London author Nick Hornby has scored his sixth bestseller with his new novel, Juliet Naked. The book revisits all the familiar Hornby themes of rock ’n’ roll, love and obsession.
Where did the idea for Juliet Naked come from?
I read this interview of Sly Stone, who hadn’t spoken publicly for a long time, and the excitement of the journalist, who was very likely a fan, was so obvious and palpable that I wanted to do something with it. Then I was fascinated with the way the Internet deals with the relation between artist and fan. Juliet Naked is a mix of all those things.
Does Juliet Naked hark back to High Fidelity?
The character of Tucker Crowe wasn’t meant to be a musician. He could have been a writer or a painter, but I think it’s more interesting for everybody, and especially for me to have him being a musician. The book is based on art and the meaning it can have upon different people.
Has the music changed since High Fidelity?
Of course, everything has changed since High Fidelity. Today is the best period in history for music lovers. You can have millions of tunes in your computer, you can discover genius on the web, you can listen to stuff that has never been released on an LP, you can meet other fans that live in other parts of the world… what else can a fan ask for?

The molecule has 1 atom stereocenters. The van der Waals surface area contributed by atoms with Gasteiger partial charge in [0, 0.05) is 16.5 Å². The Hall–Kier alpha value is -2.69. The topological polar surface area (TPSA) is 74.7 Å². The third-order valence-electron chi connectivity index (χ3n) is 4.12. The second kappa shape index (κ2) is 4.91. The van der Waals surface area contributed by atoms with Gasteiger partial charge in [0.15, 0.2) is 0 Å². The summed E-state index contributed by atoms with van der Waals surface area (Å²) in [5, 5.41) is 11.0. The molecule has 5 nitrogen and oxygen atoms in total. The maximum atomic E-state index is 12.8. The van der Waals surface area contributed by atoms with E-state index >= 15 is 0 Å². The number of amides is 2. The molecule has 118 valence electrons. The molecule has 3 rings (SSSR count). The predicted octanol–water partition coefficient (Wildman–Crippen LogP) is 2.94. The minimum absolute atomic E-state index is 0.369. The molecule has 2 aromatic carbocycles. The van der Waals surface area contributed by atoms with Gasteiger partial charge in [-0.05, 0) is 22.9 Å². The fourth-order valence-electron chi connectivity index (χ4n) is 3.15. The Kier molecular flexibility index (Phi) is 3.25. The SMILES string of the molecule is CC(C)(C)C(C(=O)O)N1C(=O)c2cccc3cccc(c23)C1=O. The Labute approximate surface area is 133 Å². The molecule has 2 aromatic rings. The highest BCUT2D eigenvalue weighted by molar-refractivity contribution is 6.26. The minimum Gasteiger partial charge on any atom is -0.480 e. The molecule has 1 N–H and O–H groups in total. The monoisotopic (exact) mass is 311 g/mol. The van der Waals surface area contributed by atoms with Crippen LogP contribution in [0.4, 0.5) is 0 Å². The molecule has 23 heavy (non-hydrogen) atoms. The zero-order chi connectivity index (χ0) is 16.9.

Juliet Naked is the name of the long-awaited album — and also the title of the book. What made you decide to give both the same name?
I think the word “naked” next to a girl’s name always has some effect! And even more when it’s next to Juliet — it sounds so classical and romantic.
In the couple, Annie and Duncan, you portray a fairly bleak picture of love and what can happen to committed relationships.
She wants a kid, he doesn’t. They got bored, but they didn’t realize it and after 15 years waiting for something that was never going to come, they realize it’s too late. But things do improve.